Beginning with the pygmy sunfish, Quattro and colleagues examined the genetic makeup of fish species within the ancient freshwater drainage systems. They found the banded pygmy sunfish in all the South Carolina rivers in fact, this widespread species is found in nearly all the river systems of the U.S. southeastern and Gulf coasts, starting from the plains of North Carolina, around Florida, and all the way to and up the Mississippi River.
But two species are much rarer. The bluebarred pygmy sunfish is found only in the Savannah and Edisto systems. The Carolina pygmy sunfish is found only in the Santee and Pee Dee systems. Both species coexist with the common banded pygmy sunfish in these river systems, but are found nowhere else in the world.
From an evolutionary standpoint, it's a noteworthy finding. These rare species are related to the widespread species, yet the details of the inter-relationships such as which predates the others and is thus an ancestral species still defy ready description. The fact that a rare and a common species are located together in an ancient river system is important information in the ongoing struggle to clearly define evolutionary history. In the past, scientists drew taxonomic charts almost solely on the basis of physical structure (morphology) and available fossils. The genetic data revolution of recent decades is helping redefine biology in a much more precise manner, but the process is still in the early going.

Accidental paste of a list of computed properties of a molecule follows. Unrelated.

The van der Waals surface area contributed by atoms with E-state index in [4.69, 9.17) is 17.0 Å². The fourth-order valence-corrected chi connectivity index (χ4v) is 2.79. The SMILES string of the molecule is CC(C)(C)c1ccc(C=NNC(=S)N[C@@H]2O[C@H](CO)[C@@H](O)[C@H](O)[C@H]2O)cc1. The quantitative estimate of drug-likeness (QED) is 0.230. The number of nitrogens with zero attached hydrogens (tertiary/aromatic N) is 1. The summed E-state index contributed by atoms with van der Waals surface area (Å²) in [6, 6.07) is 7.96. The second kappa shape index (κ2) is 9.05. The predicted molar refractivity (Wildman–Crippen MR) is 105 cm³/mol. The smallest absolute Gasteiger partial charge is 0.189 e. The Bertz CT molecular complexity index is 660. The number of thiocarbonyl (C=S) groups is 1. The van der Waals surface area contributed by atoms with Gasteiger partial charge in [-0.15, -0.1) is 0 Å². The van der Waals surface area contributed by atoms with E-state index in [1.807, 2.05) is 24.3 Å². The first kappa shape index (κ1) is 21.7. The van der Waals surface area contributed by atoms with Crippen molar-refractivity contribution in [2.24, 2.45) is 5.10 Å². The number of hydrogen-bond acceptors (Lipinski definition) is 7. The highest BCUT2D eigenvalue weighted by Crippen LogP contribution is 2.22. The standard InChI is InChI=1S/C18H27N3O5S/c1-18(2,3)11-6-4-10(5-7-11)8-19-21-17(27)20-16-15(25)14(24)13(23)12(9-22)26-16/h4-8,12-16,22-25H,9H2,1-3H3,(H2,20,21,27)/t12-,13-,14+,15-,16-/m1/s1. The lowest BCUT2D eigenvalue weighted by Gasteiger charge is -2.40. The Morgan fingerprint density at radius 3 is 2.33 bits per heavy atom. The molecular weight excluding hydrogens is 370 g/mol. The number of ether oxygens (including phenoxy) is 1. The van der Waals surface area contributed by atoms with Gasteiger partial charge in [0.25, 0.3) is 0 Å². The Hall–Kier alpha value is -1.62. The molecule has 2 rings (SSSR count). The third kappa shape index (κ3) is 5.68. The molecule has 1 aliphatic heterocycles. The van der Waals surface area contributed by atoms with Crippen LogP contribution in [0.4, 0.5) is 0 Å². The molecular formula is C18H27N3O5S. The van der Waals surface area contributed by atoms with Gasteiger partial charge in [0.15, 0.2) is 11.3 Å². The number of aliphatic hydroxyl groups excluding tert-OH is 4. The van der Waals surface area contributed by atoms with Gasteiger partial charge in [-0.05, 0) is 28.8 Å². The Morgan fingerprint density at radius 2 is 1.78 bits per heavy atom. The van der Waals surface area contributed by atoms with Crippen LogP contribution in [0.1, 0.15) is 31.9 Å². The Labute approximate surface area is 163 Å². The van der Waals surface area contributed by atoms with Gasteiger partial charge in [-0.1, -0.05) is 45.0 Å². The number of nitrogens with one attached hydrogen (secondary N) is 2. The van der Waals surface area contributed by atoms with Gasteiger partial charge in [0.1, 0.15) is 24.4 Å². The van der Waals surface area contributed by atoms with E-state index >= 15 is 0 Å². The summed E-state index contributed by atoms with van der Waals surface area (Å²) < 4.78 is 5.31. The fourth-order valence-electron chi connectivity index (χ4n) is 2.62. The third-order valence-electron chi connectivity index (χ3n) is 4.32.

From the river to the sea
Quattro has been doing his part by slowly moving down the river systems to the ocean, collecting genetic data the whole way down. In the freshwater rivers, he has examined pygmy sunfishes, other sunfishes and basses. Closer to the sea, he has looked at short-nosed sturgeon, which spend most of their time in the estuary (where the river meets the ocean), but do venture up the river to spawn. And further downriver still, he has looke
|Contact: Steven Powell|
University of South Carolina